Carbon in the soil is stored in an organic (or passive) form and an active form. The difference between the two is that the active carbon form is readily available as a food source for microbes, whereas the organic form replenishes the active form and is not readily available to all groups of microorganisms.
What can farmers learn from a carbon footprint? Why do people want to know what a farms carbon footprint is? How is a carbon footprint even related to climate change? In the blog below I will attempt to answer these questions.
Many nutrients are wasted on dairy farms due to oversupply through inputs from fertilizers and feeds. A great deal of nutrients, and therefore money, can be saved by recording and monitoring what nutrients are removed from the farm and what nutrients are brought onto the farm.
By measuring water use efficiency farmers are made aware of where and how much water they are using on their farm. Through this process farmers can identify areas where efficiency can be improved, therefore helping them to save water.
At Trace & Save we believe in placing integrity to our claims of addressing sustainability on farms. One of the ways we do this is by using the concept of measured agricultural sustainability using the SWAN system.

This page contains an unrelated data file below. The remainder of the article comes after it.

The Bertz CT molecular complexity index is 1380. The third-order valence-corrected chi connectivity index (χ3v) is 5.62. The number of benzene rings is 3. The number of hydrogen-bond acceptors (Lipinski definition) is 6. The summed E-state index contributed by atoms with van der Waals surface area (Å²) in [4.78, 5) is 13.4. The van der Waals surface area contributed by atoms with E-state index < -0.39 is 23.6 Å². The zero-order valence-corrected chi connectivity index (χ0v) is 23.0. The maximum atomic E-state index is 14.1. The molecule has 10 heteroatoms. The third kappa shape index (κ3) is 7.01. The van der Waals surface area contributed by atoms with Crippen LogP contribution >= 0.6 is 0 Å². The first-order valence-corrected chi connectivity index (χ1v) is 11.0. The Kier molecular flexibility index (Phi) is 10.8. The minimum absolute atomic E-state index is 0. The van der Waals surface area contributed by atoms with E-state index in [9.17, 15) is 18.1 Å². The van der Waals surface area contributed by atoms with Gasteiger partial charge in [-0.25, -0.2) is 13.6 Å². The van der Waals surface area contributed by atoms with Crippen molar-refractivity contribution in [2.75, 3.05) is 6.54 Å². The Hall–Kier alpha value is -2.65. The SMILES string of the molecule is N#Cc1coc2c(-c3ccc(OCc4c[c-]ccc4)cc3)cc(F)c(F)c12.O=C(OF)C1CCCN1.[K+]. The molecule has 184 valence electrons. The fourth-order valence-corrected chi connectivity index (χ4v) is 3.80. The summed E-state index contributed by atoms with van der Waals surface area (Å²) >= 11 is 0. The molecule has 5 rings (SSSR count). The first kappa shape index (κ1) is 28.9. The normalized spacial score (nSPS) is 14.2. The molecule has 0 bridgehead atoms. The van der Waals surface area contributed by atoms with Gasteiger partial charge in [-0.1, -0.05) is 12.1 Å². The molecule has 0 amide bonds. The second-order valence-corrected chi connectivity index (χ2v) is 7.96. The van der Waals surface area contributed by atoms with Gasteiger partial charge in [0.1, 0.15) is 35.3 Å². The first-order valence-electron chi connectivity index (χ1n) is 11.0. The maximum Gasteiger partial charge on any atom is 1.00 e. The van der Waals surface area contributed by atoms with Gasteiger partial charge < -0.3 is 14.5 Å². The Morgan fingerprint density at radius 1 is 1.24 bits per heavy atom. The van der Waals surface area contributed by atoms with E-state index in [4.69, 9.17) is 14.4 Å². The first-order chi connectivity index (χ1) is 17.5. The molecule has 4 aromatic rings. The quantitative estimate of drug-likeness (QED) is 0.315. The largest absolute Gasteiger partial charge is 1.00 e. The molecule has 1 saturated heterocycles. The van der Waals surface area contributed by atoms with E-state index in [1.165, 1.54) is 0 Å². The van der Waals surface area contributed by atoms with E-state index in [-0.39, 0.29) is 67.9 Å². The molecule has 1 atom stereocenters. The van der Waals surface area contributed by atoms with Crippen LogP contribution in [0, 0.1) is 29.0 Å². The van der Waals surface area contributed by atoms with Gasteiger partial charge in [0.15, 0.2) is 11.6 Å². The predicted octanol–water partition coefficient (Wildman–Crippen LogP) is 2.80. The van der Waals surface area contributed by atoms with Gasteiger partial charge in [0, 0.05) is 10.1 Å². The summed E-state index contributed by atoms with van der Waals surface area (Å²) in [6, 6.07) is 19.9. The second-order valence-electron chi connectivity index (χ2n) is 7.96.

Two of the prominent aspects of sustainability are long-term profitability and environmental protection. Limiting chemical nitrogen fertiliser use to only what is very necessary contributes to both of these aspects.
Excessive use of chemical nitrogen fertiliser has a negative effect on soil life and soil structure. Yet there still seems to be a trend of farmers wanting, or feeling the need, to apply excessive chemical nitrogen fertiliser to pastures.
Every individual in society is reliant on agriculture for the food they eat. The choices that we, as consumers, make in what we buy, influences the demand which is created for certain products or brands.
Grass is abundant in the world, and is able to be grown sustainably for milk production. Pasture-fed cows are very efficiently converting a potentially useless form of nutrients into valuable food for people.
One of the challenges for farmers with regards to soil life is knowing whether the practices they are implementing are positively contributing to healthy soils, which are conducive to soil organisms flourishing. To this end we have been measuring various indicators of life in the soil.